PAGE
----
The fear had been that the 12 voting members of the policymaking Federal Open Market Committee, comprising seven Federal Reserve governors and five Reserve Bank presidents, might taper the level of quantitative easing from the $45bn (£29bn) a month of Treasury bonds and $40bn a month of mortgage backed securities (MBS).

In my view, the market got it wrong and misinterpreted it as being hawkish – it was not. The Fed’s chairman Ben Bernanke simply made it clear that the exit strategy was path-dependent, and would move according to where the data went.

The FOMC determined that there would be no change for now to the asset purchase programme but did note in the statement it issued that “fiscal policy is restraining growth”, just as it is in the UK.

The committee made clear that the target rate for the Federal funds rate would remain at 0 per cent to 0.25 per cent as long as the unemployment rate remains above 6.5 per cent, inflation between one and two years ahead is projected to be no more than half a percentage point above the committee’s 2 per cent longer-run goal, and longer-term inflation expectations continue to be “well-anchored”.

In determining how long to maintain a highly accommodative stance on monetary policy, the committee will also consider other information, including additional measures of labour market conditions, indicators of inflation pressures and inflation expectations, and readings on financial developments.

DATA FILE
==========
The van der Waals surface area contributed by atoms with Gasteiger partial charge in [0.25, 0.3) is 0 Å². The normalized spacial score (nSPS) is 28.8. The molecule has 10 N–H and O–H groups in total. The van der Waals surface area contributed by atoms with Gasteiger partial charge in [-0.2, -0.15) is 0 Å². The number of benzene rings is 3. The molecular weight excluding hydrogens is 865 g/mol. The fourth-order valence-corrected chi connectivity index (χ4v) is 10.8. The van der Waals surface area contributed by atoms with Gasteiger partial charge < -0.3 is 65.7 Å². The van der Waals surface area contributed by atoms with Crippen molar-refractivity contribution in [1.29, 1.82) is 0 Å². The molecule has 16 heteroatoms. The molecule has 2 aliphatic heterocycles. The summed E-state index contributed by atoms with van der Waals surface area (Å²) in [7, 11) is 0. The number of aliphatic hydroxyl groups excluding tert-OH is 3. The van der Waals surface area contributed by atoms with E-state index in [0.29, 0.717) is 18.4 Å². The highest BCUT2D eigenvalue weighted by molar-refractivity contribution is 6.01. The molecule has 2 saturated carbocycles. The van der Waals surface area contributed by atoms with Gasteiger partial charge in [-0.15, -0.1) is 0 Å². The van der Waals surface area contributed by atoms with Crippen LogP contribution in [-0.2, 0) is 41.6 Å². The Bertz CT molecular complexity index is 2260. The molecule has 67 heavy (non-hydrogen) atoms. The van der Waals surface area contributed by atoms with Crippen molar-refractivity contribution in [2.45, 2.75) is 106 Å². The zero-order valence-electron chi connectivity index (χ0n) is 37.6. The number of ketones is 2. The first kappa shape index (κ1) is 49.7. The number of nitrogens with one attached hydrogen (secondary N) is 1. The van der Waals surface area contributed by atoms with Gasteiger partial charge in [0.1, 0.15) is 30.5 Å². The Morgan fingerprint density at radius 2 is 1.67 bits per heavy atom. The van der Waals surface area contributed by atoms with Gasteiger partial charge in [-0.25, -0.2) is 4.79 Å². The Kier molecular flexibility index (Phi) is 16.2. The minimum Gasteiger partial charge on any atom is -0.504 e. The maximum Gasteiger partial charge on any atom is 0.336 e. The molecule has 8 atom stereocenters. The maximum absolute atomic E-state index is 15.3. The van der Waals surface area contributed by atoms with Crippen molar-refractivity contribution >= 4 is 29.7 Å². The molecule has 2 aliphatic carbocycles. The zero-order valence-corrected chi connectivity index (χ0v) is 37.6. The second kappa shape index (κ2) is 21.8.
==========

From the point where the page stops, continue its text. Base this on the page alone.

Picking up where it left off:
It is clear from the projections provided in the table, based on the views of all 19 participants, that both unemployment and inflation are expected to be lower than they were in March.

If the economy was to follow these projections, it is likely that quantitative easing would cease when unemployment hit seven per cent and interest rates would start to rise when it hit 6.5 per cent.

But if the economy worsened, rates would remain lower for longer, and QE would increase. It is perfectly plausible that employment rises because non-participants get jobs and the unemployed don’t; indeed the most recent data showed the unemployment rate increasing from 7.5 per cent to 7.6 per cent, with the number unemployed increasing by 71,000 on the month while the number inactive fell by 420,000.

Given the slowing of the world economy and the evidence that fiscal policy is hitting the tech sector in the US especially hard, I suspect more QE is likelier than less.

One major additional measure the FOMC will watch to see if the economy is tightening are wages, which have shown no real increase since 2008.

A new chairman will take over at the Fed at the end of January 2014, when Mr Bernanke’s term expires, although his term as a governor has six further years to run. President  Barack Obama has hinted it may not be Mr Bernanke next time around; the bookmakers’ favourite is his deputy Janet Yellen, who is my choice.

This means the markets have little clue what will happen after that, so it looks like forward guidance doesn’t amount to a hill of beans – sorry Mr Carney!

It all depends on the data. Don’t assume tapering from the Fed is a foregone conclusion, despite what the markets think.